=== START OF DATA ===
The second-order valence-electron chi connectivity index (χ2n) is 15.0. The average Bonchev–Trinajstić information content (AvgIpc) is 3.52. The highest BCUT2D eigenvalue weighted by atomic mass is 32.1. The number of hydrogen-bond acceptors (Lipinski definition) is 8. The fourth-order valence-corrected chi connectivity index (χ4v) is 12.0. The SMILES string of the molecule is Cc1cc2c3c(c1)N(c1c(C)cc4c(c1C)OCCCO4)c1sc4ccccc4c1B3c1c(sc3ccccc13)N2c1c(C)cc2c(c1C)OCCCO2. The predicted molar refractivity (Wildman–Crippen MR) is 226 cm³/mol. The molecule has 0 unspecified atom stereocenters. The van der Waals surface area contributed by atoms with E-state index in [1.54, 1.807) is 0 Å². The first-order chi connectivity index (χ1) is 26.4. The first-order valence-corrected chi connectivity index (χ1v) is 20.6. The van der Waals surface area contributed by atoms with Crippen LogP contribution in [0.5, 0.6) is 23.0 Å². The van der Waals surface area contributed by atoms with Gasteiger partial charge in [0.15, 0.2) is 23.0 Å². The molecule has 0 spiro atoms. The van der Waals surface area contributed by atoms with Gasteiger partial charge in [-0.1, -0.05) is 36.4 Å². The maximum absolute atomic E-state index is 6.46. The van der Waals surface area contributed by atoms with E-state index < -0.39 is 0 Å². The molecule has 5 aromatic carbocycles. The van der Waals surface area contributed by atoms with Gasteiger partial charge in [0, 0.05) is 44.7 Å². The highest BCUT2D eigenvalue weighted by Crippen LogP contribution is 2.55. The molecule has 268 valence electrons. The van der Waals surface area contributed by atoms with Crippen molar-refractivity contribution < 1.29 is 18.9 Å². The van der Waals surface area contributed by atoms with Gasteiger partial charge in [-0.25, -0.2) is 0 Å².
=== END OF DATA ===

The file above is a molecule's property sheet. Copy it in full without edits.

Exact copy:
The second-order valence-electron chi connectivity index (χ2n) is 15.0. The average Bonchev–Trinajstić information content (AvgIpc) is 3.52. The highest BCUT2D eigenvalue weighted by atomic mass is 32.1. The number of hydrogen-bond acceptors (Lipinski definition) is 8. The fourth-order valence-corrected chi connectivity index (χ4v) is 12.0. The SMILES string of the molecule is Cc1cc2c3c(c1)N(c1c(C)cc4c(c1C)OCCCO4)c1sc4ccccc4c1B3c1c(sc3ccccc13)N2c1c(C)cc2c(c1C)OCCCO2. The predicted molar refractivity (Wildman–Crippen MR) is 226 cm³/mol. The molecule has 0 unspecified atom stereocenters. The van der Waals surface area contributed by atoms with E-state index in [1.54, 1.807) is 0 Å². The first-order chi connectivity index (χ1) is 26.4. The first-order valence-corrected chi connectivity index (χ1v) is 20.6. The van der Waals surface area contributed by atoms with Crippen LogP contribution in [0.5, 0.6) is 23.0 Å². The van der Waals surface area contributed by atoms with Gasteiger partial charge in [0.15, 0.2) is 23.0 Å². The molecule has 0 spiro atoms. The van der Waals surface area contributed by atoms with Gasteiger partial charge in [-0.1, -0.05) is 36.4 Å². The maximum absolute atomic E-state index is 6.46. The van der Waals surface area contributed by atoms with E-state index < -0.39 is 0 Å². The molecule has 5 aromatic carbocycles. The van der Waals surface area contributed by atoms with Gasteiger partial charge in [0, 0.05) is 44.7 Å². The highest BCUT2D eigenvalue weighted by Crippen LogP contribution is 2.55. The molecule has 268 valence electrons. The van der Waals surface area contributed by atoms with Crippen molar-refractivity contribution < 1.29 is 18.9 Å². The van der Waals surface area contributed by atoms with Gasteiger partial charge in [-0.25, -0.2) is 0 Å².